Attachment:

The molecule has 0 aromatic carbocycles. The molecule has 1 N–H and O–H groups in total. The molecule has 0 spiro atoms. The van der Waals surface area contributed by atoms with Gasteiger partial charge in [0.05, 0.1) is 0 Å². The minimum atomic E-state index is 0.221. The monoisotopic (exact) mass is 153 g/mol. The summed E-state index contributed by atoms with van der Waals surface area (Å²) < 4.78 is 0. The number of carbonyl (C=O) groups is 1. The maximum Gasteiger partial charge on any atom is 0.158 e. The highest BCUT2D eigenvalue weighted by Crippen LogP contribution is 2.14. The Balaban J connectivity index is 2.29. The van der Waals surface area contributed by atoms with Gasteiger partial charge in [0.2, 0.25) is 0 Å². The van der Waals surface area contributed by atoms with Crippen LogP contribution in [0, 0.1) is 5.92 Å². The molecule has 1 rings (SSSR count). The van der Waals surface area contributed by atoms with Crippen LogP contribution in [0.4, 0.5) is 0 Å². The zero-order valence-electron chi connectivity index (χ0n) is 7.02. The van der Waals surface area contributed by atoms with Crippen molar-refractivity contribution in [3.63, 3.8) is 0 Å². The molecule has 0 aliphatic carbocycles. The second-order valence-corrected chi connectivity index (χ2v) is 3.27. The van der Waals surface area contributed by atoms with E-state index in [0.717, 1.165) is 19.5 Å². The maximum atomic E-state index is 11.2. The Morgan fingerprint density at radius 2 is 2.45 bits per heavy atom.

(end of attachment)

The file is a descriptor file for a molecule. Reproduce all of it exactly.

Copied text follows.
The molecule has 0 aromatic carbocycles. The molecule has 1 N–H and O–H groups in total. The molecule has 0 spiro atoms. The van der Waals surface area contributed by atoms with Gasteiger partial charge in [0.05, 0.1) is 0 Å². The minimum atomic E-state index is 0.221. The monoisotopic (exact) mass is 153 g/mol. The summed E-state index contributed by atoms with van der Waals surface area (Å²) < 4.78 is 0. The number of carbonyl (C=O) groups is 1. The maximum Gasteiger partial charge on any atom is 0.158 e. The highest BCUT2D eigenvalue weighted by Crippen LogP contribution is 2.14. The Balaban J connectivity index is 2.29. The van der Waals surface area contributed by atoms with Gasteiger partial charge in [0.2, 0.25) is 0 Å². The van der Waals surface area contributed by atoms with Crippen LogP contribution in [0, 0.1) is 5.92 Å². The molecule has 1 rings (SSSR count). The van der Waals surface area contributed by atoms with Crippen LogP contribution in [0.4, 0.5) is 0 Å². The zero-order valence-electron chi connectivity index (χ0n) is 7.02. The van der Waals surface area contributed by atoms with Crippen molar-refractivity contribution in [3.63, 3.8) is 0 Å². The molecule has 0 aliphatic carbocycles. The second-order valence-corrected chi connectivity index (χ2v) is 3.27. The van der Waals surface area contributed by atoms with E-state index in [0.717, 1.165) is 19.5 Å². The maximum atomic E-state index is 11.2. The Morgan fingerprint density at radius 2 is 2.45 bits per heavy atom.